ConnectWith: SYEMC Director Karoline Overby
She had Wednesdays open
A born leader answers the call to serve her fellow co-op members.
At age 12, she asked her dad for a horse. Her wish was granted, but slightly altered. Karoline Overby has preferred two wheels over four ever since her dad bought her that dirt bike.
Serving the members of Surry-Yadkin EMC as a director since 1997, Overby and her husband, Grant, have called her grandparents’ family farm in rural Pilot Mountain home for more than 30 years. The couple have two sons who have blessed them with three grandchildren. Nicholas, the eldest, is a local attorney, and Petty Officer Morgan Overby has served in the U.S. Navy for more than 11 years.
“For most of my adult life, I have strived to serve God and serve others as best I can,” says Overby. She served as a Weight Watchers® leader for 24 years and for the last 21 years as secretary for Westfield Baptist Church.
In 1997, then a stay-at-home mom working as a medical transcriber, Overby received a phone call from SYEMC’s general manager at the time. The co-op was seeking someone to finish the unexpired term of a director who had recently passed. Overby came highly recommended to fill the seat on the board.
“I promptly declined, as I had quite the full plate at the time,” Overby recalls. That wasn’t enough to convince them. She received another phone call the next day from an aquaintance asking her to reconsider.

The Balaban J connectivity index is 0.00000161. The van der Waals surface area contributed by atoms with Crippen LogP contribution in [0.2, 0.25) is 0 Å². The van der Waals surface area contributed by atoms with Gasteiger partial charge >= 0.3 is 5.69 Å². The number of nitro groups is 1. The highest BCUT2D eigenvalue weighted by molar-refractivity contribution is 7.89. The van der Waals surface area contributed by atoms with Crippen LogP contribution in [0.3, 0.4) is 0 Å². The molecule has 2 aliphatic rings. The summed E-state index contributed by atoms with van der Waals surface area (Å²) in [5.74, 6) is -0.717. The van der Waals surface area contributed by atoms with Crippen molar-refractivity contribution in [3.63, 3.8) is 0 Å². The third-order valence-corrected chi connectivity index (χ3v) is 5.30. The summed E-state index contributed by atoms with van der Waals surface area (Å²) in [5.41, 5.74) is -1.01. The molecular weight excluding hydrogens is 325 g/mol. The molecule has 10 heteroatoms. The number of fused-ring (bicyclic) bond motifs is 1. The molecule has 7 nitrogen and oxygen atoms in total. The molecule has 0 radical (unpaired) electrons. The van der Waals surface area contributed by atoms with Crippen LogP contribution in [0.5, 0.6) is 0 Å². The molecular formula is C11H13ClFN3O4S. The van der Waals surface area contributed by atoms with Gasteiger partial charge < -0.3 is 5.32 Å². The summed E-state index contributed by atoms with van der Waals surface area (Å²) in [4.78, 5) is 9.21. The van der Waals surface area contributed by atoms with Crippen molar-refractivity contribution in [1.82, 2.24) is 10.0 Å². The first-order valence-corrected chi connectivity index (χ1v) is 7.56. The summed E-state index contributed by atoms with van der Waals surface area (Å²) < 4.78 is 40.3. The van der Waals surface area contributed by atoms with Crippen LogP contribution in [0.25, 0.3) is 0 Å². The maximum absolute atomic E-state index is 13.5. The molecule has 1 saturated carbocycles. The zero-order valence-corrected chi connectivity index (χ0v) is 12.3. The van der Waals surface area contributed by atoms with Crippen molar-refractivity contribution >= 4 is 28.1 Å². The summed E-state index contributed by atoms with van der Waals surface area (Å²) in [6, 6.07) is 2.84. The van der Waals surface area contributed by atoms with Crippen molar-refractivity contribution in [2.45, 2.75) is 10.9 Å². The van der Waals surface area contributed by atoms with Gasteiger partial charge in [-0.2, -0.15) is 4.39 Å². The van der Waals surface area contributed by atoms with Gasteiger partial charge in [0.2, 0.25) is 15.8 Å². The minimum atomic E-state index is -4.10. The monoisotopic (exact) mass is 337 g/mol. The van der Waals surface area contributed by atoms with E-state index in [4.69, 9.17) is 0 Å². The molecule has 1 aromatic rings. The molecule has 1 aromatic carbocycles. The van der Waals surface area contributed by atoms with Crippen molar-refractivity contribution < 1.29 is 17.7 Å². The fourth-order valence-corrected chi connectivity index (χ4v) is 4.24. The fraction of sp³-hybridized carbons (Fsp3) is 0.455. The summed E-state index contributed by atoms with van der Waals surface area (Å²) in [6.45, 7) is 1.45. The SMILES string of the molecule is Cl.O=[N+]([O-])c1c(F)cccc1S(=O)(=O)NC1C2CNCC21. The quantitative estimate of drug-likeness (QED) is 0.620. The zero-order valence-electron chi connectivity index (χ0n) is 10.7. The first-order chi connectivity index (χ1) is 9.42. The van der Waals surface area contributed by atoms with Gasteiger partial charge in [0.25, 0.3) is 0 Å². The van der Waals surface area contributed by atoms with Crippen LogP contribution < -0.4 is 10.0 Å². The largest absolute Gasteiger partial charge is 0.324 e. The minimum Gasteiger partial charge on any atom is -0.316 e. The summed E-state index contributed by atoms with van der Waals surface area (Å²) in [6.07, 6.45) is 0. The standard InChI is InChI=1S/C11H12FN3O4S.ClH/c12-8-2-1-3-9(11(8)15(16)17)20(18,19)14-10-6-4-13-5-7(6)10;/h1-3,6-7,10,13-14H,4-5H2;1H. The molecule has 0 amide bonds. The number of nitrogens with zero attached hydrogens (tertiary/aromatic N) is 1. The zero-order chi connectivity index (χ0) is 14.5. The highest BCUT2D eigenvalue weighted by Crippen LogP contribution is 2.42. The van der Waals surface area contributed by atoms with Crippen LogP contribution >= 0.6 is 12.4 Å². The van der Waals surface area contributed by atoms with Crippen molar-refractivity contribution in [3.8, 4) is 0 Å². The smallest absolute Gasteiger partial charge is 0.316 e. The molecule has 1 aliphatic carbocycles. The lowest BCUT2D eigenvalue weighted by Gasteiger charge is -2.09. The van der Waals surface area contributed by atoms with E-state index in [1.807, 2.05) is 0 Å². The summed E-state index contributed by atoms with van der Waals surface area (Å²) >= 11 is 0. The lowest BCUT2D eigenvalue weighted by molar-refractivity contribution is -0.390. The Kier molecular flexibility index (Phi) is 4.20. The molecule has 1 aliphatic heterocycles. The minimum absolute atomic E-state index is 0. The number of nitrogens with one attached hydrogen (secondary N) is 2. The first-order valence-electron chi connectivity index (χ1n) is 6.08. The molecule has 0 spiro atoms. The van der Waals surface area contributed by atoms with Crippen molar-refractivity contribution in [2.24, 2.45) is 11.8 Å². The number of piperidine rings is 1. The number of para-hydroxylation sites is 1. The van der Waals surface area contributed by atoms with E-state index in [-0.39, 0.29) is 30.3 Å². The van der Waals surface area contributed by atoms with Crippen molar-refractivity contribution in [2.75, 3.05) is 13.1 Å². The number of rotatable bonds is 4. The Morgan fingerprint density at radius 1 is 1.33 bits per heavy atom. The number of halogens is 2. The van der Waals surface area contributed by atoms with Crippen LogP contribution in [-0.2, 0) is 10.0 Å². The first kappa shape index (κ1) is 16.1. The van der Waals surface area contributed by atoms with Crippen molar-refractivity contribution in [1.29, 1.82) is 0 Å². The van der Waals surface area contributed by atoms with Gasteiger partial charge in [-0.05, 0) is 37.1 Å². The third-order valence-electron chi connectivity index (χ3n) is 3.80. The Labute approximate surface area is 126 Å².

“I told her my one free day each week was Wednesday,” says Overby. “She informed me that the board met on the fourth Wednesday of each month.” Overby took this as a sign and agreed to an interview.
The new co-op director admits she knew absolutely nothing about serving on an electric cooperative board of directors. She quickly learned her commitment, with training and other workshops, was more than just Wednesdays. “I truly believe it was God’s plan,” she says. “As a wife and mother, I bring a different perspective to the board room and decision-making process.” She does not take for granted the privilege of representing the SYEMC membership.
“Rates and increased purchased power costs are ongoing challenges for an electric co-op,” says Overby, “especially one with relatively slow growth and an average of seven members per mile of line.” Overby and her fellow board members focus first and foremost on what is best for the membership as a whole.
Overby is grateful for the co-op employees and their level of commitment. “We wouldn’t be who we are without their hard work and dedication,” she says.
The decisions and actions that come from the board room are not always popular. “Rest assured,” says Overby, “this co-op has the safety and best interests of all our members at the very heart of all we do.”
Similar to her plans of riding on two wheels, Karoline Overby intends to serve the members of SYEMC as long as she is able.